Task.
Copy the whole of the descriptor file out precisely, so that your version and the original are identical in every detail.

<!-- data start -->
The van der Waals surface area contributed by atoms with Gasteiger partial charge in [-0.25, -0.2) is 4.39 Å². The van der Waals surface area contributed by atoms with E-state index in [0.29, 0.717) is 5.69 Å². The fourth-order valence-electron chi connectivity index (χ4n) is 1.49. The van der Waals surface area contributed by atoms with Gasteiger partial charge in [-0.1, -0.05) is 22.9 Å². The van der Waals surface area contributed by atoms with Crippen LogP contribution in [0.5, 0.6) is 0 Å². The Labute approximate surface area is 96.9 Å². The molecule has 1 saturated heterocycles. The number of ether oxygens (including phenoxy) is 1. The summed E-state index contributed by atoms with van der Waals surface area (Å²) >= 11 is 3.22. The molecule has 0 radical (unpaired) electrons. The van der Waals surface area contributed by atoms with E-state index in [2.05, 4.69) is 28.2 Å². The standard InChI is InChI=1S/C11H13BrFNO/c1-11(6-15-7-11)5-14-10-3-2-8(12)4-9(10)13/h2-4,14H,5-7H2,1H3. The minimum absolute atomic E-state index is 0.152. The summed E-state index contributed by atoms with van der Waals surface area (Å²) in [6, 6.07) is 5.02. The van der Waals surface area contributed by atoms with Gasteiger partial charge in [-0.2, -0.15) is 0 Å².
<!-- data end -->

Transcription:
The van der Waals surface area contributed by atoms with Gasteiger partial charge in [-0.25, -0.2) is 4.39 Å². The van der Waals surface area contributed by atoms with E-state index in [0.29, 0.717) is 5.69 Å². The fourth-order valence-electron chi connectivity index (χ4n) is 1.49. The van der Waals surface area contributed by atoms with Gasteiger partial charge in [-0.1, -0.05) is 22.9 Å². The van der Waals surface area contributed by atoms with Crippen LogP contribution in [0.5, 0.6) is 0 Å². The Labute approximate surface area is 96.9 Å². The molecule has 1 saturated heterocycles. The number of ether oxygens (including phenoxy) is 1. The summed E-state index contributed by atoms with van der Waals surface area (Å²) >= 11 is 3.22. The molecule has 0 radical (unpaired) electrons. The van der Waals surface area contributed by atoms with E-state index in [2.05, 4.69) is 28.2 Å². The standard InChI is InChI=1S/C11H13BrFNO/c1-11(6-15-7-11)5-14-10-3-2-8(12)4-9(10)13/h2-4,14H,5-7H2,1H3. The minimum absolute atomic E-state index is 0.152. The summed E-state index contributed by atoms with van der Waals surface area (Å²) in [6, 6.07) is 5.02. The van der Waals surface area contributed by atoms with Gasteiger partial charge in [-0.2, -0.15) is 0 Å².